Magic and Mentalism:

The perception of your persona

by Mark Reed aka Marc Mayhem marc mayhem

A few weeks ago, some fellow performers and I were discussing the effect “Tossed Out Deck”.  That discussion led into more generalized talk about effects such as book tests, predictions, and other mental style routines.

When it comes to effects demonstrating the powers of the mind, there are generally two types of performers – magicians and mentalists.  Yes there are other styles such as spiritualists, mediums, paranormalists, ect… but most of those are off shoots of either magician or mentalist in some fashion or another.

A magician entertains with a showing of skill, trickery, and misdirection.

A mentalist entertains with a showing of mental prowess and claims of unusual abilities.

There is a very clear difference between the two – even to the point of somewhat of a social class-like separation within the performing community.  Magicians tend to stick with other magicians and mentalists tend to keep to other mental style performers.

Here in lies a conflict of performing in many cases. When most magicians perform a mentalism effect, it often tends to be lightly scripted and layered into the act.  This is due to having to frame the effect within other effects that are not mentalism type effects. There is no building blocks of commonality across the performance. It lacks REASONS for doing something.  Most of the time it is framed within a mind set of “Let me show you another trick”.

For example, a magician performs the sawing lady in half, then a zig zag effect… they now perform a book test and read the mind of a spectator. Where is the connection across the three effects? Where is the building of demonstrations of power and prowess? Rather than the audience experiencing the paranormal, or the bizarre – they are viewing the show as a demonstration of trickery. When you accept something is a trick, you immediately validate it as fake.

Now take for example a mentalist. He comes on stage and performs a prediction box effect. Discusses paranormal powers or hidden powers of the mind. He does a metal bend effect. Again discusses how the mind can accomplish feats when the mind is opened in certain ways. A book test at the end, showing the ability to see and receive the thoughts of others. Each effect has a commonality in it – mind powers. There were no effects that were blatant “tricks” such as the zig zag. The patter and scripting is connected to reinforce the rare powers the performer has or is experiencing. The audience is left in a mental framework that has them questioning the reality of what they saw. There were no flashy illusions. There were no rabbits or typical “I will fool you” effects. There was a clear cut demonstration of something not normal. That doubt or wonder is what adds so much more power to mental effects done by mentalists vs magicians.

Magicians also entertain more using performance and props… whereas mentalists need to rely more on performance and personality. Mentalists need to sell their character more since they are striving to create the thoughts of they may truly have powers.

I’m not saying a magician can just grab a prop and entertain, certainly not, but I think mentalists take character development to an entirely new and higher level. Magicians are wonderful performers. They often become someone on stage – someone of skill and deception. However, I think even past being an actor – Mentalists tend almost truly become the mentalist/paranormalist character they deliver on stage.  They live the life “As if” they truly can perform such feats.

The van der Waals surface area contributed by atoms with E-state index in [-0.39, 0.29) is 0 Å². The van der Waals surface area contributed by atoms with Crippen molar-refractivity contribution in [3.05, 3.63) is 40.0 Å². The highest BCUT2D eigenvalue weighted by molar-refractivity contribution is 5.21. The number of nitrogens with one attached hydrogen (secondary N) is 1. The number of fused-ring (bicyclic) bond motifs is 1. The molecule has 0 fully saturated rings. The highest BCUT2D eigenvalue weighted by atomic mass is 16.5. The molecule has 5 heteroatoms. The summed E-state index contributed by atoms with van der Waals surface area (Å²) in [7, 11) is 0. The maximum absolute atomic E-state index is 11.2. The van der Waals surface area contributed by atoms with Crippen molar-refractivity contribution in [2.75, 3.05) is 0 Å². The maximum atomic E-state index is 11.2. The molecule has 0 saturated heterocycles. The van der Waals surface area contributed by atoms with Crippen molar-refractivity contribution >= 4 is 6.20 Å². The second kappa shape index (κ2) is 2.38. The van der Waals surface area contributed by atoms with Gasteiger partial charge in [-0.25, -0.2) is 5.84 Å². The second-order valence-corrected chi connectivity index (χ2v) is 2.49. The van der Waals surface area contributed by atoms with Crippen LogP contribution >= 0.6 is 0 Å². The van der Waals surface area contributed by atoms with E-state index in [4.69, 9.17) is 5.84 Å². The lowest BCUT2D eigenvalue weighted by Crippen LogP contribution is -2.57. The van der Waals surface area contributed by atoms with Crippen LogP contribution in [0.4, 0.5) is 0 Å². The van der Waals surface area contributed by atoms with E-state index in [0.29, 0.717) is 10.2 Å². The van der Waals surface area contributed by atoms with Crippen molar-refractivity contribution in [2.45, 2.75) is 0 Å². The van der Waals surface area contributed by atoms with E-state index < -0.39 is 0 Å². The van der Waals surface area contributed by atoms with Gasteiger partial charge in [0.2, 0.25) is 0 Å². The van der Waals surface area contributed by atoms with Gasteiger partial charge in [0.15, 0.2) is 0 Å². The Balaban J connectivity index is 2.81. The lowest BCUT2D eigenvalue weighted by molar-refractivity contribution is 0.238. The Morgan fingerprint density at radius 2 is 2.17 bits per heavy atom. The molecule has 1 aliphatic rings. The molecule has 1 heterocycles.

Max Maven illustrated this concept of though when during an interview was asked:

INTERVIEWER: “A lot of people who have seen your show, come out thinking that what you do is real, that you could read minds, so how do you respond to that?” MAX MAVEN: Your question presumes that I can’t.

This article is not meant to bash magicians and praise mentalists. Not at all. It is meant to illustrate the opportunity magicians have to take their performances to the next level of strength. Go past the ordinary performance of a Zig Zag. Give your show reason and create doubt that what the audience is seeing might truly well be happening. Create that doubt.

When you perform mental style effects, what is your audience seeing? Are they seeing a magician performing feats of skill and deception, leaving them validating the effect as a trick? Or are they seeing someone experiencing something unusual, and leaving doubt as if what really happened?  What perception do you think has the most impact on a spectator?

Mentalists – are you using this opportunity for doubt to the fullest potential? Are your audiences seeing what might be miracles, or are they seeing tricks and deception?

As I said in the beginning of this article, sometimes I may just rant. I will close this rant with saying that perception is that people accept as truth. If someone perceives you have powers – to them, you really do. So whether you are doing a Zig Zag, sawing a lady in half, reading minds, or floating a zombie ball, do it “AS IF” you are really doing it. Become someone that really can float a metal orb. Be someone that really can saw someone in half and have them reassemble and live. It will add so much more to the strength of your performances.

With that I close and wander off to see what the voices in my head have in store for me next… —-

By Mark Reed aka Marc Mayhem Be sure to check out his website: and his Online Magic Shop.

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